Patellofemoral pain (PFP) is one of the most common overuse injuries of the knee. Previous research has found that individuals with PFP exhibit differences in peak hip kinematics; however, differences in peak knee kinematics, where the pain originates, are difficult to elucidate. To better understand the mechanism behind PFP, we sought to characterize differences in knee gait kinematic waveform patterns in individuals with PFP compared to healthy individuals using fast Fourier transform (FFT). Sixteen control and sixteen individuals with PFP participated in a fast walk protocol. FFT was used to decompose the sagittal, frontal and transverse plane knee gait waveforms into sinusoidal signals. A two-way ANOVA and Bonferroni post hoc analysis compared group, limb and interaction effects on sagittal, frontal and transverse amplitude, frequency and phase components between control and PFP individuals gait waveforms. Differences in frequency and phase values were found in the sagittal and frontal plane knee waveforms between the control and PFP groups. The signal-to-noise ratio also reported significant differences between the PFP and control limbs in the sagittal (p < 0.01) and frontal planes (p = 0.04). The findings indicate that differences in gait patterns in the individuals with PFP were not the result of amplitude differences, but differences attributed to temporal changes in gait patterns detected by the frequency and phase metrics. These changes suggest that individuals with PFP adopted a more deliberate, stiffer gait and exhibit altered joint coordination. And the FFT technique could serve as a fast, quantifiable tool for clinicians to detect PFP.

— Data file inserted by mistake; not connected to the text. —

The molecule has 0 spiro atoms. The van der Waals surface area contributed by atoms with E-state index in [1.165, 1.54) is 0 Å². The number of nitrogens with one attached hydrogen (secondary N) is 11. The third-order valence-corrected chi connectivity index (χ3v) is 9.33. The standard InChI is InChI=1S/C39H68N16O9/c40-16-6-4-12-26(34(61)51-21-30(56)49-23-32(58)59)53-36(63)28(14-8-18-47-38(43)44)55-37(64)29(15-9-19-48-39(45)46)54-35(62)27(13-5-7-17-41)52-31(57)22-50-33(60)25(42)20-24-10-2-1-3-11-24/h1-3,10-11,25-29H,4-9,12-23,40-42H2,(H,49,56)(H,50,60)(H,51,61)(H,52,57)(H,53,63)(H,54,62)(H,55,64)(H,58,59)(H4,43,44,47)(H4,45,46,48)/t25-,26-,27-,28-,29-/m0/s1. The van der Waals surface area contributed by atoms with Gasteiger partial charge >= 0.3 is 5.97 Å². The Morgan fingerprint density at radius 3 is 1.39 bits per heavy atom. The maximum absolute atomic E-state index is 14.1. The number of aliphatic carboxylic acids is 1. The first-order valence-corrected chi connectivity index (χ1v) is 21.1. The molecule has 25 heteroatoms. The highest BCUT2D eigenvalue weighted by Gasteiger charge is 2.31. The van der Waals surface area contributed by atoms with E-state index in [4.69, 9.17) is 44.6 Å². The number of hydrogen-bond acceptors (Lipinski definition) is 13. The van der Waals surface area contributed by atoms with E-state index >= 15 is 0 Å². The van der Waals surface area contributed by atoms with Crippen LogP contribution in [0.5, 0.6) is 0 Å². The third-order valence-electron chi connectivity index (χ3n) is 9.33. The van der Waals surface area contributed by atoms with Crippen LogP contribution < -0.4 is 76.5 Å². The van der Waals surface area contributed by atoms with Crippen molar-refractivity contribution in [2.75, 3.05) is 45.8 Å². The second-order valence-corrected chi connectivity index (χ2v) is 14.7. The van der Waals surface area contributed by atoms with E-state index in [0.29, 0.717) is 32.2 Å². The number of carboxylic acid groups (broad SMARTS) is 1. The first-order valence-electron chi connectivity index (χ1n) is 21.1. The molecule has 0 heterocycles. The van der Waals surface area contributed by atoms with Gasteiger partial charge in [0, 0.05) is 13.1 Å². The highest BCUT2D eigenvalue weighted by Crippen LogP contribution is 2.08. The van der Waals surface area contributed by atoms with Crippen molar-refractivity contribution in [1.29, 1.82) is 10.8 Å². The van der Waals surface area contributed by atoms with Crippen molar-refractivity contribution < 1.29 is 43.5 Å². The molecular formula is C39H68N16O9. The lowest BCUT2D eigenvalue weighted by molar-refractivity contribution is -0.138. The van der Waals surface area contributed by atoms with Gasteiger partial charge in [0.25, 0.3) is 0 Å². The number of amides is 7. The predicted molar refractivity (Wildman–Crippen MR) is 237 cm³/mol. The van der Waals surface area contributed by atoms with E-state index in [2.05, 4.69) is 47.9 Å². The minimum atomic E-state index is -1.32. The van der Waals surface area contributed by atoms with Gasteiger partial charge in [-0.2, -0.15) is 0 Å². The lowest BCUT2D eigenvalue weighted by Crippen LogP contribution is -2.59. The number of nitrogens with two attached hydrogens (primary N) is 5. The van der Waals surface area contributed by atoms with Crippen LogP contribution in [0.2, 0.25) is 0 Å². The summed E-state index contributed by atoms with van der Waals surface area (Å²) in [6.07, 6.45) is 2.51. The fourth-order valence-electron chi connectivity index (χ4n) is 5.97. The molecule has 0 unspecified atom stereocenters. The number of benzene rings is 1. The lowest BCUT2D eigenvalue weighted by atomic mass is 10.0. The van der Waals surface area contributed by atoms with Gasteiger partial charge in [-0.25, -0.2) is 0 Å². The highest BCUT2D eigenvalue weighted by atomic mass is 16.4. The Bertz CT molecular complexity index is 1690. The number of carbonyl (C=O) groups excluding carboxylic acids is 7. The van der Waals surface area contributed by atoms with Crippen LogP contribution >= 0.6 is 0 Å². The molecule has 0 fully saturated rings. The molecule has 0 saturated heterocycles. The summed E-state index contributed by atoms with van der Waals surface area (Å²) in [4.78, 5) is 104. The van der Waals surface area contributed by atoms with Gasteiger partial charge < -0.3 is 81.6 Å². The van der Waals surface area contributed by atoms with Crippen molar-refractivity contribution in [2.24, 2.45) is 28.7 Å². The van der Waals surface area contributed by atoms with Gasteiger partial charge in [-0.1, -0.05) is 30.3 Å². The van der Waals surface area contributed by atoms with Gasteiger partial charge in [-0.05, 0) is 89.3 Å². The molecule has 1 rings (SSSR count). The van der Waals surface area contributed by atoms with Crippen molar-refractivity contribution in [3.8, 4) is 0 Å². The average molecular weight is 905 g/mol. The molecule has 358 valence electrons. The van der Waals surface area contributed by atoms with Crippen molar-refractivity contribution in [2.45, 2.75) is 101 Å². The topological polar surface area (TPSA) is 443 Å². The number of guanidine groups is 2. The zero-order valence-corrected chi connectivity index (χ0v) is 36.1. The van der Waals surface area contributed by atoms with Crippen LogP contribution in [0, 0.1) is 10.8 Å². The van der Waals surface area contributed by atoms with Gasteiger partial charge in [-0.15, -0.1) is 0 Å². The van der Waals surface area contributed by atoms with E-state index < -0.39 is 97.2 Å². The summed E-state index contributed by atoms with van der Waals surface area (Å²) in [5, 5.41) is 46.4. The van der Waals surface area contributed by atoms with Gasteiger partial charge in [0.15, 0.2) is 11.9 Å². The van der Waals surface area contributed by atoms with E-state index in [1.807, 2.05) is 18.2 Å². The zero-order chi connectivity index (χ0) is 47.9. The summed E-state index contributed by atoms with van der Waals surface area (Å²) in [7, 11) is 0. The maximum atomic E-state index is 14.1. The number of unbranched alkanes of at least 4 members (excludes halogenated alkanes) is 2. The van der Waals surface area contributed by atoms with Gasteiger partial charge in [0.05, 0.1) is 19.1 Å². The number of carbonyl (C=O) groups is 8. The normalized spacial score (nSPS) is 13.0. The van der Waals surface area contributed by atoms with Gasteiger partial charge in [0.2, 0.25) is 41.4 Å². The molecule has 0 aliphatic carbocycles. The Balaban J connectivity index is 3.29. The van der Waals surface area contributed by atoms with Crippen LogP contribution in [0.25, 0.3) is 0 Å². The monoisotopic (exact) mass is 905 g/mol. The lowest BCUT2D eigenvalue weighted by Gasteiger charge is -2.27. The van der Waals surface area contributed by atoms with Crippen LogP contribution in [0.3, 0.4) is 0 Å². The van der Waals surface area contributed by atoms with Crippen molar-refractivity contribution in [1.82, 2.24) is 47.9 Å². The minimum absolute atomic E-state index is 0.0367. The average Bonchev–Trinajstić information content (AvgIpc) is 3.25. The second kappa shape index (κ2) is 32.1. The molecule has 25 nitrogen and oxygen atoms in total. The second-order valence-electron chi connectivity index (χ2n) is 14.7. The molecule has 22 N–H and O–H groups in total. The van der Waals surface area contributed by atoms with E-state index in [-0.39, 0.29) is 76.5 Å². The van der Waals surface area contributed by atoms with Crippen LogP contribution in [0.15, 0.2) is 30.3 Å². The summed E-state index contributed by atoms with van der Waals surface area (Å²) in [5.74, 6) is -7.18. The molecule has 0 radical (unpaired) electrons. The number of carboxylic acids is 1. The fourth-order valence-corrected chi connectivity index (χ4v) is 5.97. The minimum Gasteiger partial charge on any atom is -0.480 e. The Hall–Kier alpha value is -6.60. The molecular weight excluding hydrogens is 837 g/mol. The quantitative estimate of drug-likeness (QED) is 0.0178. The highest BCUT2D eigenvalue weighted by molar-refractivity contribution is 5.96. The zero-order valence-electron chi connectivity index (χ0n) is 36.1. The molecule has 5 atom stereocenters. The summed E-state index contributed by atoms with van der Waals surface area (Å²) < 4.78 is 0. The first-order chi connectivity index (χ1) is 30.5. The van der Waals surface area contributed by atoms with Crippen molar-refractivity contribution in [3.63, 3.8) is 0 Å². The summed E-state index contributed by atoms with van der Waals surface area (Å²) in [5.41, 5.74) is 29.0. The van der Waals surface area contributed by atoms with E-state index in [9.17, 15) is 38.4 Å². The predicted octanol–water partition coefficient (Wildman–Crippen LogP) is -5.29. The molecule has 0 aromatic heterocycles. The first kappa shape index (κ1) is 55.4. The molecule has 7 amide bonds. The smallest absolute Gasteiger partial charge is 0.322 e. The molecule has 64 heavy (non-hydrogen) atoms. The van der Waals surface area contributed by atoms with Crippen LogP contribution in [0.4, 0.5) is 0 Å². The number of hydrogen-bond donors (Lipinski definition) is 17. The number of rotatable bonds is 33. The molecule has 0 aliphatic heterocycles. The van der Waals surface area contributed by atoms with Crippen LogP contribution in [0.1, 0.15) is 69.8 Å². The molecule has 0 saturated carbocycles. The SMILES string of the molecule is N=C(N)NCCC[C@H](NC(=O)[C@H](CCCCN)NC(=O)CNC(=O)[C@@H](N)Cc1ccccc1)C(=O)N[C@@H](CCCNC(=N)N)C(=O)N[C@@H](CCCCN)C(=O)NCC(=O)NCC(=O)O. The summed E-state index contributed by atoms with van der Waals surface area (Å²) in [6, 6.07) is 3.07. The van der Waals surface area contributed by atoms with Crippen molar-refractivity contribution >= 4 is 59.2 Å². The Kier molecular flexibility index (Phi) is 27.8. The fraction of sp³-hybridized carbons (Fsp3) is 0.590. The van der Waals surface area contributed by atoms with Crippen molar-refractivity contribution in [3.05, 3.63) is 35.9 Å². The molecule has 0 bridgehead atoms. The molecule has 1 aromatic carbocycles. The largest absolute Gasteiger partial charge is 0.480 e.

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Published in PLOS ONE, v. 13, no. 12, e0209015, p. 1-11.

© 2018 Morgan, Noehren.

This is an open access article distributed under the terms of the Creative Commons Attribution License, which permits unrestricted use, distribution, and reproduction in any medium, provided the original author and source are credited.

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This research was partially funded by American Physical Therapy Association Orthopedic Section Research grant no other external funding was received for this study.

Related Content

Data are available as a Supporting Information file ("S1 File.xlsx").

S1 File. This file contains the data used for the study analysis. https://doi.org/10.1371/journal.pone.0209015.s001 (XLSX)

journal.pone.0209015.s001.xlsx (3675 kB)
S1 File. This file contains the data used for the study analysis.